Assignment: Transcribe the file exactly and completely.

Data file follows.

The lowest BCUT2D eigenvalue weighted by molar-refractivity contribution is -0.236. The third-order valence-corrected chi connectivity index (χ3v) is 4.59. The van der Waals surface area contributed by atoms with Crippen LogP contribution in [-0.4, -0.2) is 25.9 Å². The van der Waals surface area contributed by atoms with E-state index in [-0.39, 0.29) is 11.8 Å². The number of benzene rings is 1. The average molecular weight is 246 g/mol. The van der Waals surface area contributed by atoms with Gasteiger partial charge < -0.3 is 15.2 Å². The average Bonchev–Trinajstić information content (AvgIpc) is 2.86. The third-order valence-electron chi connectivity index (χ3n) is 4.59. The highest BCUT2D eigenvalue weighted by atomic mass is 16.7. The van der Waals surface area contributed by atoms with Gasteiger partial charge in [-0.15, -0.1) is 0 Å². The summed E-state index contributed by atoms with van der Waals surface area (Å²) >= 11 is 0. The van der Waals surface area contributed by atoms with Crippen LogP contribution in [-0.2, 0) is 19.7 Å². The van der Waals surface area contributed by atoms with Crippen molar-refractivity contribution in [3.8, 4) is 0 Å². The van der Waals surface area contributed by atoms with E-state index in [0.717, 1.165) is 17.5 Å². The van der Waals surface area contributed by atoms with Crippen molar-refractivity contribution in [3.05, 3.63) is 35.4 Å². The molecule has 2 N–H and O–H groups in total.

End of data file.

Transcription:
The lowest BCUT2D eigenvalue weighted by molar-refractivity contribution is -0.236. The third-order valence-corrected chi connectivity index (χ3v) is 4.59. The van der Waals surface area contributed by atoms with Crippen LogP contribution in [-0.4, -0.2) is 25.9 Å². The van der Waals surface area contributed by atoms with E-state index in [-0.39, 0.29) is 11.8 Å². The number of benzene rings is 1. The average molecular weight is 246 g/mol. The van der Waals surface area contributed by atoms with Gasteiger partial charge < -0.3 is 15.2 Å². The average Bonchev–Trinajstić information content (AvgIpc) is 2.86. The third-order valence-electron chi connectivity index (χ3n) is 4.59. The highest BCUT2D eigenvalue weighted by atomic mass is 16.7. The van der Waals surface area contributed by atoms with Gasteiger partial charge in [-0.15, -0.1) is 0 Å². The summed E-state index contributed by atoms with van der Waals surface area (Å²) >= 11 is 0. The van der Waals surface area contributed by atoms with Crippen LogP contribution in [-0.2, 0) is 19.7 Å². The van der Waals surface area contributed by atoms with Crippen molar-refractivity contribution in [3.8, 4) is 0 Å². The van der Waals surface area contributed by atoms with E-state index in [0.717, 1.165) is 17.5 Å². The van der Waals surface area contributed by atoms with Crippen molar-refractivity contribution in [3.05, 3.63) is 35.4 Å². The molecule has 2 N–H and O–H groups in total.